University Counseling Center
Stress, Anxiety and Stress-Reducing Tips
Stress is a natural reaction to changes in your life – both happy and sad. Going on an exciting first date or getting rejected both create stress. Stress is normal and can even motivate you, e.g., when you are stressed the week before a test and you study hard. However, too much stress can cause DISTRESS. Faced with too much stress over long periods of time, the body can become exhausted and you can become ill. Some illnesses associated with prolonged stress are high blood pressure, heart disease, migraines, allergies, etc.
New York State Department of health lists these top ten ways of telling you are stressed:
- Becoming anxious and confused over unimportant events
- Problems eating or sleeping
- Inability to concentrate or pay attention
- Persistent hostile or angry feelings
- Overpowering urges to cry or run and hide
- Weakness, dizziness, shortness of breath, anxiety attacks
- Changes in exercise habits
- Frequent accidents and minor injuries
- Behaviors that put you or others at risk (driving too fast, vandalizing property, or practicing unsafe sex)
- Increased use of alcohol or other drugs
The suggestions below can help you deal with stress. It is important to remember that different things work for different people, so try several different ones, and see what works best for you.
- Talk it out with a friend, advisor or therapist (University Counseling Center Therapists and Center for Excellence in Teaching and Learning counselors are available by appointment).
- Take a break from handling your problem, even if it is for 10 minutes.
- List all the things you have to do and prioritize. Do the top few and leave the rest for the next day.
- Do something for someone else. It will help to forget your problems and make you feel good about yourself.
- Find humor in the situation. Laughing is good for you.
- Go to a quiet place. Noise and chaos might contribute to your state of mind.
- Take a long hot bath or shower.
- Shift your perspective. In the grand scheme of things, your midterm grades don’t really matter.
- Get a good night’s sleep. It will make you more productive and able to deal with the situation.
- Take care of your body. Exercise and eat well, avoiding caffeine, greasy food and sugar.
- Avoid excessive alcohol use or drug use. It leads to more stress in the long run.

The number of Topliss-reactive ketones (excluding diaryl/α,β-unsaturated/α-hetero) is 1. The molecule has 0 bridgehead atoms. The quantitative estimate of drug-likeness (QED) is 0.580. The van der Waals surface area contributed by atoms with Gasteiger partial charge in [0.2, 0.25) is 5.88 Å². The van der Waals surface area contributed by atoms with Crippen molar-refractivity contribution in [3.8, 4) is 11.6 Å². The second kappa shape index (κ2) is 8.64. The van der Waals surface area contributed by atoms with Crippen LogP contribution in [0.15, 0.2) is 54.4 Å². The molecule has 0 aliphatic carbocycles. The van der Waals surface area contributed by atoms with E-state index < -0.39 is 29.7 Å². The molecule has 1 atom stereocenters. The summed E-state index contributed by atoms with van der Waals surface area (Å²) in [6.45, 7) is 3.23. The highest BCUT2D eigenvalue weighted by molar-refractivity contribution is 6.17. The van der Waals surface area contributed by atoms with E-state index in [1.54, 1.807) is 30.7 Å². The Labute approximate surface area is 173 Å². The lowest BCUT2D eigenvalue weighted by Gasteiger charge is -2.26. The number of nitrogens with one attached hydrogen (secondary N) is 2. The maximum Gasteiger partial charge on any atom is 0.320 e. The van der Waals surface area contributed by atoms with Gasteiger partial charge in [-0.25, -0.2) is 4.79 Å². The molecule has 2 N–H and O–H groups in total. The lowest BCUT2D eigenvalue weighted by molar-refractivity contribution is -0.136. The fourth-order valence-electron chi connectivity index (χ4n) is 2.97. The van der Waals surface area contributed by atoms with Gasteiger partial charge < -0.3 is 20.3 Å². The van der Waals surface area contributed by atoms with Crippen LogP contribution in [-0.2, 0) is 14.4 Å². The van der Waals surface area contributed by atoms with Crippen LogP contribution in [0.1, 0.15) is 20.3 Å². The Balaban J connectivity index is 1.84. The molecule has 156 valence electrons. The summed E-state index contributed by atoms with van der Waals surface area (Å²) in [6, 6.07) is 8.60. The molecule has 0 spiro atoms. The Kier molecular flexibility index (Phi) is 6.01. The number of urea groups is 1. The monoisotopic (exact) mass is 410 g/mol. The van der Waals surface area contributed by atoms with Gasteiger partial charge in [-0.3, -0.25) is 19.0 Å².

- Learn and practice relaxation techniques such as deep breathing, progressive muscle relaxation, etc.
- Accept your limits, and strive for excellence within your limits.
- Manage your time, anticipate stressful situations and plan time for them.
Anxiety can be described as fear or dread lacking a clearly defined cause or specific threat. Though some anxiety is part of the experience of being human, too much anxiety can cause interference with life, avoidance of certain activities or situations, physiological symptoms (such as shortness of breath, hearth palpitations, sweaty palms, dizziness, etc.) and/or depressive feelings.
Feeling anxious temporarily is one thing, but when your anxiety interferes with your life and work and leads you to avoid certain situations or keeps you from enjoying life, you may have a medical condition known as an anxiety disorder.
Some examples of anxiety disorders are:
Generalized Anxiety Disorder (GAD) – persistent worry for 6 months or more. This worry is exaggerated and unfounded and is more than what most people experience. Individuals with GAD worry about their health, finances, jobs, and loved ones even when there is no reason to worry. Generally, these people find it difficult to relax and often suffer insomnia.
Post Traumatic Stress Disorder (PTSD) – persistent symptoms that develop in association with the experience of a traumatic event and last over an extended period of time. Individuals with PTSD are unable to shake the images of the traumatic event from their minds, have nightmares, lose sleep, have flashbacks, replay the event in their minds over and over again, have physical symptoms similar to those during the traumatic event, etc.